Gov. Paul LePage blamed numerous people and entities, including lawmakers and the Department of Health and Human Services, for failing to stop last month’s beating death of Marissa Kennedy.

He called the handling of the case “a comedy of errors” as repeated reports that the 10-year-old was being abused by her mother and stepfather were mishandled or ignored.

Of course, there is nothing comedic about Kennedy’s brief life and death.

What is most disappointing about the governor’s remarks, the only ones he’s made since Kennedy died, is that he points fingers at everyone but himself.

“Leaders are responsible for the conduct of those that serve under them,” conservative BDN columnist Matthew Gagnon wrote in a Feb. 28 column. He noted that President Harry Truman had a sign on his desk saying, “the buck stops here.”

Gagnon was writing about Broward County Sheriff Scott Israel, who deflected blame for the Feb. 14 shooting at Marjory Stoneman Douglas High School in Parkland, Florida, that left 17 people dead. But his lessons apply to any leader.

“Ownership of the buck comes not just from direct decisions by a leader, but also applies to the environment one fosters in those below them. Who they hire, what they expect, and the culture and integrity of a place,” Gagnon wrote. “These things flow from the people in charge, whether it is the president of the United States, or a store manager at your local Hannaford.”

Or the governor of Maine.

LePage is responsible for the failings at DHHS. The buck stops with him.

The huge department has been problematic for governors long before LePage, but his administration has focused on streamlining and saving money rather than ensuring the state’s safety net works to catch people like Marissa Kennedy.

Days before Kennedy’s death last month, DHHS decided to cancel funding for Community Partnerships for Protecting Children, a child abuse prevention program. The $2.2 million earmarked for it will stop flowing Sept. 30. The department said the partnerships duplicated other program, but they don’t.

Nearly a quarter of calls to the state’s child abuse hotline — more than 12,000 — went unanswered in 2016. Every year, people place about 55,000 calls to a statewide hotline, available 24 hours a day, because they suspect a child in Maine is being abused or neglected. Those calls set in motion a process that may result in an investigation and intervention in the lives of families. If calls aren’t answered, that critical process does not begin.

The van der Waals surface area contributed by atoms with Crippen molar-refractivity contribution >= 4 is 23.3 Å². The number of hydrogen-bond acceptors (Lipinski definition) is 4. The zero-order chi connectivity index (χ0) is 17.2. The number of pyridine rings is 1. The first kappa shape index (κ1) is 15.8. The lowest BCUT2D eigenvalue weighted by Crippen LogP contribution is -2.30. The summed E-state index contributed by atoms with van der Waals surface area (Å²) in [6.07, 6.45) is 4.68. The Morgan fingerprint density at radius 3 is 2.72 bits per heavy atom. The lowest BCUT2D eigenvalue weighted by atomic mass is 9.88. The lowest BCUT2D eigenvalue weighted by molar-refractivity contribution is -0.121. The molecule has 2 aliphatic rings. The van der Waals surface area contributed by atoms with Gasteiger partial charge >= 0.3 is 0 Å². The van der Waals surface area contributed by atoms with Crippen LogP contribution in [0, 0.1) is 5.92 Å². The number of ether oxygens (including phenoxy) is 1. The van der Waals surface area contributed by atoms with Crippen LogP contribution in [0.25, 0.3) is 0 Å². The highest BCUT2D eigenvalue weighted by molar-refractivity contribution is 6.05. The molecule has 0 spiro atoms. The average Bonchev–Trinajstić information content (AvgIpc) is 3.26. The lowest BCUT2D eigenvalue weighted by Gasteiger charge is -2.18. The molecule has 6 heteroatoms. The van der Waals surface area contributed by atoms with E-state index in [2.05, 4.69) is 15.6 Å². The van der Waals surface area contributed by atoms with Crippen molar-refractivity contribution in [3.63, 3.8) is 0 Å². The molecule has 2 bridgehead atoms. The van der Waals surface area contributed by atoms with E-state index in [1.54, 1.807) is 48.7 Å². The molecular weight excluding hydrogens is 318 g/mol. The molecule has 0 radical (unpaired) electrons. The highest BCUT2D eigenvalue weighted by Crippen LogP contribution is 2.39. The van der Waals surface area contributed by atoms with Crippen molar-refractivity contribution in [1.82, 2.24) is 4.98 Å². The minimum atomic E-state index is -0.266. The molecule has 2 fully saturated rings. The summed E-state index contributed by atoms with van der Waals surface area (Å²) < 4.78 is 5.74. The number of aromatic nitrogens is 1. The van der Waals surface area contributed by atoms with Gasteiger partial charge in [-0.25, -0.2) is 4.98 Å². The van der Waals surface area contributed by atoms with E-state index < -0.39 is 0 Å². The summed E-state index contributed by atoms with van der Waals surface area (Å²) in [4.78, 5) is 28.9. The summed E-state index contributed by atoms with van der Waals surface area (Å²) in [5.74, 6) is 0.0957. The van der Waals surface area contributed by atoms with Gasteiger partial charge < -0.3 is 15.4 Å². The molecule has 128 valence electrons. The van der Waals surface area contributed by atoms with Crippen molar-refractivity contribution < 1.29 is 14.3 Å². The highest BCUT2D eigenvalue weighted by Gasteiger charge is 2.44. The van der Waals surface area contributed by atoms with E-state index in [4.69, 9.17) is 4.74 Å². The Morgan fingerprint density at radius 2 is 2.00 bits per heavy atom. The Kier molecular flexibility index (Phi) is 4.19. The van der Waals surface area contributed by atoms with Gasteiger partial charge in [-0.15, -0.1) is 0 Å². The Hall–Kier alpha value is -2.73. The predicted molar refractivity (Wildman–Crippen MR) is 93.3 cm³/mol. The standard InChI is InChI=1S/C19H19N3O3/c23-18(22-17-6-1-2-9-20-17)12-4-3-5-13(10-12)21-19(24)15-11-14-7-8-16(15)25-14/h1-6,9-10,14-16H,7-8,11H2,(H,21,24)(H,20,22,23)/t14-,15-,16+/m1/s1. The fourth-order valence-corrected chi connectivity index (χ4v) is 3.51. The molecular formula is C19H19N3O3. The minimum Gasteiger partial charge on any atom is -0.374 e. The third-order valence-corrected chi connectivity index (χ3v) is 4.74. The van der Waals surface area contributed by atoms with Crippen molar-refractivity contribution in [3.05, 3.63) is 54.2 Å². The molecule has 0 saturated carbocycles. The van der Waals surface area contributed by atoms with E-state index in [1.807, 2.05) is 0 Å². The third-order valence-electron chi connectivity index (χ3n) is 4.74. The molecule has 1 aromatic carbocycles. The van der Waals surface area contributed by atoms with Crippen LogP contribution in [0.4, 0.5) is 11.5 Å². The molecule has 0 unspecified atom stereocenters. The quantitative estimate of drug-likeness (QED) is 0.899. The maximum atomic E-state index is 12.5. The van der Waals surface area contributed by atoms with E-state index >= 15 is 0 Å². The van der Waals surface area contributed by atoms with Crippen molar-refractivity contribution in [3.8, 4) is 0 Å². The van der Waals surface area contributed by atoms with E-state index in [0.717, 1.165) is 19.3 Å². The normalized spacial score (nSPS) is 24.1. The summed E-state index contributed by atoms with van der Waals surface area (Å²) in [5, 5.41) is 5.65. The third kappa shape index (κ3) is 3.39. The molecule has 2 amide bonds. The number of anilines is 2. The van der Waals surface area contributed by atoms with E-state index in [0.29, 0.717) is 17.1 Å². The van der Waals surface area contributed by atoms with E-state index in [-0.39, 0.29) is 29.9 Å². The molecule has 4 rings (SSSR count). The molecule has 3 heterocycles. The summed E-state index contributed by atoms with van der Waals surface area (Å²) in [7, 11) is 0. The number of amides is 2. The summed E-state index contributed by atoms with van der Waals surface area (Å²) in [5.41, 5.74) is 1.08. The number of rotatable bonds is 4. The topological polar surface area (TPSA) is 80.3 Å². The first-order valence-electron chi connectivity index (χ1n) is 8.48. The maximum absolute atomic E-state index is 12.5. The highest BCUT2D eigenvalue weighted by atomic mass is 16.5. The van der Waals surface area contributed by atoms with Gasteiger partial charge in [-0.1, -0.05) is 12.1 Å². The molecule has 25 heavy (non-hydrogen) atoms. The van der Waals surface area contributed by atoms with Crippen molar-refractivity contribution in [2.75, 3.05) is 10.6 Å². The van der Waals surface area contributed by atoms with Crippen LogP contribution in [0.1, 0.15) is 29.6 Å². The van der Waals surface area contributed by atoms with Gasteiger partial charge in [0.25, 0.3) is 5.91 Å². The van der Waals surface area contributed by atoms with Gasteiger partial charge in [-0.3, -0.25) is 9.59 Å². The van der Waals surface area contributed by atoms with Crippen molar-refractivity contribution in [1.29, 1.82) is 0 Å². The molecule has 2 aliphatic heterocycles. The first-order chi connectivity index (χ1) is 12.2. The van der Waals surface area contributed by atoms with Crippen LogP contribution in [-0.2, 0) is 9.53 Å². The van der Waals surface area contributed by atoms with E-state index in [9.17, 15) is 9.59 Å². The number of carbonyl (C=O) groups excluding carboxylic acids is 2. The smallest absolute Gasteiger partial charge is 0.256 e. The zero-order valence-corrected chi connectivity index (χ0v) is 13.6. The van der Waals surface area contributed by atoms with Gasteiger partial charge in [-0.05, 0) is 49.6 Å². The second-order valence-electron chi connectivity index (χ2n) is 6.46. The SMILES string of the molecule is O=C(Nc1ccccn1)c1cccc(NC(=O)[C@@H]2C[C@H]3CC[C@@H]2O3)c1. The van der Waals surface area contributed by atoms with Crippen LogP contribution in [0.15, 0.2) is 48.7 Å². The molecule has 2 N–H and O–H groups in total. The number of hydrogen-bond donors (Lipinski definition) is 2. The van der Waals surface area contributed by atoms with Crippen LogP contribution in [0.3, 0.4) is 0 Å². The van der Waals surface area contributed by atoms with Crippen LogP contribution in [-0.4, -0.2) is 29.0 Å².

DHHS hired contractors and changed the call-in process, but it has not shared data to show whether the problem has improved.

In an interview with News Center Maine, LePage specifically blamed the Legislature and mandated reporters, which includes medical providers, law enforcement, school officials and others, for failures in the Kennedy case. He suggested that mandated reporters weren’t reporting abuse and that the Legislature wouldn’t toughen the law.

Yet, officials with the Bangor School Department made multiple reports to DHHS about suspected abuse and neglect of Kennedy, who was frequently absent, while she was a student at Fairmount Elementary School during the 2016-17 school year. Bangor Superintendent Betsy Webb said the school department did not hear back from DHHS after the reports.

The Legislature’s Government Oversight Committee voted unanimously Friday to investigate the state’s handling of Kennedy’s case along with that of 4-year-old Kendall Chick of Wiscasset. DHHS placed Chick in the care of her grandfather and his fiancee, Shawna Gatto, in January 2017. Gatto was charged with murder in December after numerous injuries were found on the young girl.

This review is welcome, but it doesn’t take a months-long investigation to know that a department that is more focused on saving money than helping people would let children suffer.

For the entirety of the LePage administration, DHHS’ mission, especially under Mary Mayhew’s leadership, has been to slash the number of people receiving government assistance — whether it’s financial assistance, food stamps or health care — even though their need for temporary help does not go away.

The predictable result is that many lives are made more difficult, and some end prematurely. The public never knows about most of them.

This is what LePage needs to take ownership of. He set the standards. The commissioners he hired sought to meet them. The results are a measure of his priorities, and his failures.

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